A dialect called Ozark English is spoken in the Ozark Mountain region of northwestern Arkansas and southwestern Missouri. It is a close relative of the Scotch-Irish dialect spoken in the Appalachian Mountains, as many settlers migrated from Appalachia to Arkansas beginning in the late 1830s. Scholarship posits that the geographic location and subsequent isolation of the Ozark Mountains allowed for the preservation of select archaic properties of the dialect spoken by Appalachian settlers. This isolation fostered an independent development of the dialect that set Ozark English apart from what is widely considered standard American English. Like its Appalachian cousin, Ozark English is commonly linked to stereotypes that depict the mountain culture as backward and uneducated.
Scholars began linking Ozark English to older forms of English as early as the 1890s, noting similarities between Ozark speech and terms found in English literature from the medieval and Renaissance literary periods. More recent studies recognize the presence of earlier forms of English in Ozark speech but suggest that the parallels between the two were somewhat exaggerated by early scholars. In the twentieth century, researchers studied language in remote communities in the Ozarks, documenting various archaic words and usages. Charles Morrow Wilson, a Fayetteville (Washington County) native, and Vance Randolph, a seminal figure in Ozark folklore studies, were among the scholars studying Ozark English during this period.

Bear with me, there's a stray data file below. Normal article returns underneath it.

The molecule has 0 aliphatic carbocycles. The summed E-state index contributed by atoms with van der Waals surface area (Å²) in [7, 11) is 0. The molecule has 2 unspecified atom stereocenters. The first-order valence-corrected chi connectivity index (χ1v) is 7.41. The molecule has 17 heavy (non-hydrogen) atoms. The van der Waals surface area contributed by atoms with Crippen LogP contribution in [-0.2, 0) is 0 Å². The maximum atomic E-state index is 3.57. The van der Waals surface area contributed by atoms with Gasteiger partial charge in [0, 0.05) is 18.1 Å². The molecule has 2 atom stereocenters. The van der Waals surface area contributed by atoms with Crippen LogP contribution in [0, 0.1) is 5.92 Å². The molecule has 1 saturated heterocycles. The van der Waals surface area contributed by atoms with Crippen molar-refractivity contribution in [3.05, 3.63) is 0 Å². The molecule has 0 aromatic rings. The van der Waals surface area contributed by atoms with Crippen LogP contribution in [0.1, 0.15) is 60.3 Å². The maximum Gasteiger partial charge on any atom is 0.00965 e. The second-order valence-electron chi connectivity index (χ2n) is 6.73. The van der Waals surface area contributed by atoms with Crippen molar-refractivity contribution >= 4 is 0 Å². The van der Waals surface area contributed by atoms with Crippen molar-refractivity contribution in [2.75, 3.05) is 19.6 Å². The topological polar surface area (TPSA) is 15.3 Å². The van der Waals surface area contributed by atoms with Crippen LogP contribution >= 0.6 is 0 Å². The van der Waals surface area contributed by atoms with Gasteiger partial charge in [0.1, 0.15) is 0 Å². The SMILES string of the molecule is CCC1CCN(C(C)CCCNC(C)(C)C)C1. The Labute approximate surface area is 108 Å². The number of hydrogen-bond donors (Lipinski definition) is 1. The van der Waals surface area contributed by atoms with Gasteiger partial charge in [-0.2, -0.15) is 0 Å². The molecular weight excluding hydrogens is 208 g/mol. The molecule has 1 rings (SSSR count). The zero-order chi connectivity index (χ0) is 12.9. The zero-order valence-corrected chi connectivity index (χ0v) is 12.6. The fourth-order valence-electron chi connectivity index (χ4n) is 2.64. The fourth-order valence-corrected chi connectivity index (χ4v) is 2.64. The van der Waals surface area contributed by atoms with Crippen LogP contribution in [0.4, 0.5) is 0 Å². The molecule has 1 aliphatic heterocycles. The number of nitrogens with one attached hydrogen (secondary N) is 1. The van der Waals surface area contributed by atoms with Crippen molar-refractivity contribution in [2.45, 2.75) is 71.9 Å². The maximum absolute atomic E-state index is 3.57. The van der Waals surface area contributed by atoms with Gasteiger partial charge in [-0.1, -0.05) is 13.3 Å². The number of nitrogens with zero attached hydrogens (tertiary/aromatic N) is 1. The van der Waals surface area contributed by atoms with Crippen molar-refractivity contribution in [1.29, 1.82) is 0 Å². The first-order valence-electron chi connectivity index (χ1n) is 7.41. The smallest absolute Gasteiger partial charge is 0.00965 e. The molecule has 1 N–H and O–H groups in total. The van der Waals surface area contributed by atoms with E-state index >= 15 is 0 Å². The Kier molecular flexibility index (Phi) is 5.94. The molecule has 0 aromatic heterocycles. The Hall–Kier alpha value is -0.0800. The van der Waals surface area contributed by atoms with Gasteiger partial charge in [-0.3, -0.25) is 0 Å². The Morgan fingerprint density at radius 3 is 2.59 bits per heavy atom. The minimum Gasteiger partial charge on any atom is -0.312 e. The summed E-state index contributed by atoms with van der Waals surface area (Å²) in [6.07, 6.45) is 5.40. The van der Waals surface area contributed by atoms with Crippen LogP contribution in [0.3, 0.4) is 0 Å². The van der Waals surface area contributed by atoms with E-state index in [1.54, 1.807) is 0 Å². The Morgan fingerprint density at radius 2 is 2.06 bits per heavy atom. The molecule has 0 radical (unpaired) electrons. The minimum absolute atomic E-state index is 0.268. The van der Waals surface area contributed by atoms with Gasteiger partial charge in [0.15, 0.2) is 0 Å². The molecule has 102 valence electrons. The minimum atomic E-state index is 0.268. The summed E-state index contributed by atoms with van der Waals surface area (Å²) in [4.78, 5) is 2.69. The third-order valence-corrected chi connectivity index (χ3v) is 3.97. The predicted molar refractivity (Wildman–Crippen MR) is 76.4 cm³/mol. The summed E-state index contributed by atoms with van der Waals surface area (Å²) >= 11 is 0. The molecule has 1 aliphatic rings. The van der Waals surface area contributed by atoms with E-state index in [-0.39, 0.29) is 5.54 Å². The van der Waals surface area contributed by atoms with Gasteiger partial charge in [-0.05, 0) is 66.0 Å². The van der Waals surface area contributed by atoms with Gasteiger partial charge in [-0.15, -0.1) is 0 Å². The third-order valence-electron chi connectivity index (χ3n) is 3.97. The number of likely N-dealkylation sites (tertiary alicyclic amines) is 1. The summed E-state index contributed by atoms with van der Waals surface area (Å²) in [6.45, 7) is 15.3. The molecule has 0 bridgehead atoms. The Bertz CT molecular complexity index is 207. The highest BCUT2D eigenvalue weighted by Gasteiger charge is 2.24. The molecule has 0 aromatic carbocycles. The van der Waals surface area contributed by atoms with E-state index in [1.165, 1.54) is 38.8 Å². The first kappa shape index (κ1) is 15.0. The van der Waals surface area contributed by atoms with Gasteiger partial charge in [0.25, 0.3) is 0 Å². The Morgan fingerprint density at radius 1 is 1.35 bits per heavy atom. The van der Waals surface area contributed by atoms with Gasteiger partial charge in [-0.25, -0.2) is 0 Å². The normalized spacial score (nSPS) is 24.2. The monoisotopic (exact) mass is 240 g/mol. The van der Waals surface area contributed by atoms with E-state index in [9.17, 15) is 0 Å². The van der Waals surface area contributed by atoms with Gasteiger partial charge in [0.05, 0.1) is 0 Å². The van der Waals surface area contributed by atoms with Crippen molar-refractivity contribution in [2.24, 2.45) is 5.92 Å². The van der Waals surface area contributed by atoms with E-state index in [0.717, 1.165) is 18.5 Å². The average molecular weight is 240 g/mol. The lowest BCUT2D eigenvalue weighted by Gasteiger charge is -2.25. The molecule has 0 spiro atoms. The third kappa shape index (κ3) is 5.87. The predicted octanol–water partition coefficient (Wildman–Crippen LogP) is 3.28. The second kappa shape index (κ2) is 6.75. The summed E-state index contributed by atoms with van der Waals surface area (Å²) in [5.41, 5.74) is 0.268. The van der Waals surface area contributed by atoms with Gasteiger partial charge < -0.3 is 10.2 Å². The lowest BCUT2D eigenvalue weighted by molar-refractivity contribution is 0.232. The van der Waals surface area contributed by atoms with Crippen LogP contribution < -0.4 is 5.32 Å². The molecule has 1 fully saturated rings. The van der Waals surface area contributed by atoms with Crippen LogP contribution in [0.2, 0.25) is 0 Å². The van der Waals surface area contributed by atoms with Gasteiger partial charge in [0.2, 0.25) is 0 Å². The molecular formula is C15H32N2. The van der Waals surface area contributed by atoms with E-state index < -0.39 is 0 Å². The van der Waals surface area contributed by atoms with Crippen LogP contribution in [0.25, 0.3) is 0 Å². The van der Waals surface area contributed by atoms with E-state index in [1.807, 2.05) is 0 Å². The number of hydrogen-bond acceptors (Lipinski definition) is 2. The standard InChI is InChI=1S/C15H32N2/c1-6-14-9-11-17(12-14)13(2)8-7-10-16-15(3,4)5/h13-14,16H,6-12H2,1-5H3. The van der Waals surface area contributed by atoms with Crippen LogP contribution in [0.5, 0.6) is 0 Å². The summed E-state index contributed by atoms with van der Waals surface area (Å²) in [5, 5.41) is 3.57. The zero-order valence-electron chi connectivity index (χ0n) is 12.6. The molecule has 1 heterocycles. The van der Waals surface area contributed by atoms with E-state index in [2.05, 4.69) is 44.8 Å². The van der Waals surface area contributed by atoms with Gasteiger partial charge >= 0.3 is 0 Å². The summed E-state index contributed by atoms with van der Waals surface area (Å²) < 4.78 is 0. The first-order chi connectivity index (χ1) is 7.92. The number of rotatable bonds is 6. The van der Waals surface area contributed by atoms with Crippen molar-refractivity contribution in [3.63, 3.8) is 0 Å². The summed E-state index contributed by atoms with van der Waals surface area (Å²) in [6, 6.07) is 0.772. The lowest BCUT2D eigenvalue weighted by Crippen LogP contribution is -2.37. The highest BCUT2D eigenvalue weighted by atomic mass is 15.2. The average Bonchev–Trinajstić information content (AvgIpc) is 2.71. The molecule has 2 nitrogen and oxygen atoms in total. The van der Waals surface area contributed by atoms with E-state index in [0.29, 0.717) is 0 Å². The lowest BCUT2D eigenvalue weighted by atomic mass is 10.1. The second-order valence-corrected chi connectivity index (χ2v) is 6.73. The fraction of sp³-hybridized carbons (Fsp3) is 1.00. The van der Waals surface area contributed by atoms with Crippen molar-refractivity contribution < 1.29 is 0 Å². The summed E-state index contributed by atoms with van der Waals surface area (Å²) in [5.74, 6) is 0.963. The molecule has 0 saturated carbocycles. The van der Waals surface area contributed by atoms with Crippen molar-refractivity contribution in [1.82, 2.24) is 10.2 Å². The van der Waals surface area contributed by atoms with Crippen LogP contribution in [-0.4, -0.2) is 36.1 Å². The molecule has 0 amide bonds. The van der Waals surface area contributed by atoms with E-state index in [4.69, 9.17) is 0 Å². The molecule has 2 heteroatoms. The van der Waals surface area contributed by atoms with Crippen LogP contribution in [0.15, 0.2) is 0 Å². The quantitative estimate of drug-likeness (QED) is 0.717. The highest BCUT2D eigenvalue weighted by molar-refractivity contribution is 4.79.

Wilson spent time with residents of Hemmed-in-Holler (Newton County) during the Great Depression, where he found that the people could “swap talk and break bread with farmers of Chaucer’s England, and suffer few misunderstandings.” Wilson recorded that an Ozarker “tarries” to pass time and “carries a budget on his back,” just as Shakespeare’s characters did.